THE HOLY NUMBERS – Tommie Kelly interviewed by Gar Shanley.

If you know of ICN dictator Tommie Kelly’s comic strip work then chances are you’re most familiar with his online creations Road Crew and Something Wonderful. I thought that stuff was grand but for me Tommie’s real talent as a comics storyteller is found in From Rags to Rockstars – the less frivolous further adventures of Road Crew’s central character Jim Soundman. From Rags to Rockstars is fifty plus pages of thoughtful narrative with properly developed characters and clear and lovely to behold sequential storytelling. I remember being impressed when I bought it. I was curious to see what would come next. Well nothing did for a while but now comes The Holy Numbers.

The Holy Numbers is the tale of a new-age cult founded by an enigmatic and seemingly deceased individual called Ravensadale. The members of the cult continue to spread the word after Ravensdale’s death and the movement grows to become Ireland’s leading religion. This ambitious tale houses many of Tommie’s preoccupations. Getting to know Tommie, I realise he’s the type of guy who contemplates such matters as the infinite nature of the Universe and the purpose and possibilities of existence (and not in a “I am like sew tewtelly stewned” way). This thinking lark has led Tommie into fortean and New Thought territory and it is this territory that has informed The Holy Numbers. Combine these elements with political machinations and an unfolding mystery and you have a very original comic strip concoction.

As if that wasn’t enough, Tommie has also come up with a very novel way to present the story online. The site the comic appears on is presented as if it is the website of the Holy Numbers cult. There are sections containing blog posts by the characters as well as meditation mp3s and video pieces concerning astronomy. As Tommie says himself: “One of the ideas I have is to make the blog section of the comic part of the story, in the same way that the text pieces at the end of each issue of Watchmen worked. I also have the characters set up as users so that they can answer comments and do there own blogs posts or whatever.”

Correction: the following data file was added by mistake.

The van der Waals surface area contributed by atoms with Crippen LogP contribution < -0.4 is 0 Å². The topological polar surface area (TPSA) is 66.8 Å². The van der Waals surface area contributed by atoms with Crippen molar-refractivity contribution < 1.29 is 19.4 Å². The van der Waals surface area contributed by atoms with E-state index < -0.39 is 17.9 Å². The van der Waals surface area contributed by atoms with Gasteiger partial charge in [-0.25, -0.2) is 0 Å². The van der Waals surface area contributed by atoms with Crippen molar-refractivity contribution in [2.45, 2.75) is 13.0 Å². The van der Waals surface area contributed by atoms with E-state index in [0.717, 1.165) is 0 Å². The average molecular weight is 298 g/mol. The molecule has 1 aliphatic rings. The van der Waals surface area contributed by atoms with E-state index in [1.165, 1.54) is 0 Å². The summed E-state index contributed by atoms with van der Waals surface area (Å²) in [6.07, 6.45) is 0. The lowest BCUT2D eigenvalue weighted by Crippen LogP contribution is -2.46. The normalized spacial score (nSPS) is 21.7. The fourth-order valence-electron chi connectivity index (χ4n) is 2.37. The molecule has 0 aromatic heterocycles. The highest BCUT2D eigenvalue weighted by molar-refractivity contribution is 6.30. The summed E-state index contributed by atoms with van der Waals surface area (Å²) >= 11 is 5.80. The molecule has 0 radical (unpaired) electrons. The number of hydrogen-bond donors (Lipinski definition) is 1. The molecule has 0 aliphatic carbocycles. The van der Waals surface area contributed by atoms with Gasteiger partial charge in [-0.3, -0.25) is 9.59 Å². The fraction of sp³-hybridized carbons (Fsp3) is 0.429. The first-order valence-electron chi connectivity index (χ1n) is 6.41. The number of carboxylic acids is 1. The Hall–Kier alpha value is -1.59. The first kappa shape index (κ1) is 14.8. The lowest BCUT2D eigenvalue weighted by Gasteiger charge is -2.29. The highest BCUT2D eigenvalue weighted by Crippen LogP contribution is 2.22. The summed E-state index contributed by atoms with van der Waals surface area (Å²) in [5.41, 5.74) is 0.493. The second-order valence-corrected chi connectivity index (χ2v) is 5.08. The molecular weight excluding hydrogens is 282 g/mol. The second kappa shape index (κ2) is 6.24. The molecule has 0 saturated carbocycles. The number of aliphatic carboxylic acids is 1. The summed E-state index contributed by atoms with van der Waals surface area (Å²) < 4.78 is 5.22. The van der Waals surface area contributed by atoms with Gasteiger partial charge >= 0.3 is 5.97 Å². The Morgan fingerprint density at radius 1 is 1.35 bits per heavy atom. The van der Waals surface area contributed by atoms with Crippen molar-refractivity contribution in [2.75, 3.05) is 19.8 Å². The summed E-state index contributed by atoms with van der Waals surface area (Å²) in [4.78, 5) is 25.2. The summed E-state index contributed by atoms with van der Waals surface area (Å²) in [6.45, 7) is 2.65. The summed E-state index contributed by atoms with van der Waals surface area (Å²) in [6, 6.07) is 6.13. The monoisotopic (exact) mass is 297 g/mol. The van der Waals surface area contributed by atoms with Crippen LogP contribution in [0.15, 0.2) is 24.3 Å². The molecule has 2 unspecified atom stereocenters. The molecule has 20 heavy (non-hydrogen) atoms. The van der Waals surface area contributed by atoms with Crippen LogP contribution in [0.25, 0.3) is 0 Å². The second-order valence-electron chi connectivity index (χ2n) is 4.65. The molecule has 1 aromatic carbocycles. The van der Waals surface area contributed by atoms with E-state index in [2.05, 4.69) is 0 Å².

I asked Tommie a few questions. Our chat went something like this…

If I was a clever man and had a target audience than
 it would be you or me or those who love comics but
couldn’t give two shites about X-men Vs Avengers.

Gar: Doing tie-in blogposts for the characters might help you better develop and understand the characters but do you worry you might tire yourself out or give yourself overkill with the project?

Tommie: John Robbins pointed out that this might be an easy way to be quite lazy with the storytelling in the comic too, which is also a valid point but my idea is not just to do pieces about the characters or talking about them. There will be that, but I am also talking about doing posts about unexplained stuff like the black eyed kids, indigo children, ghosts, along with stuff on Zen, New Age thought, etc. The idea is that The Holy Numbers are real and this is their blog. What would they be blogging about? So stuff about Rupert Sheldrake, Graham Hancock or Lynne McTaggart’s work would fit in nicely. Its a huge area of interest for me and allows me to blog about these things while keeping somewhat of a distance.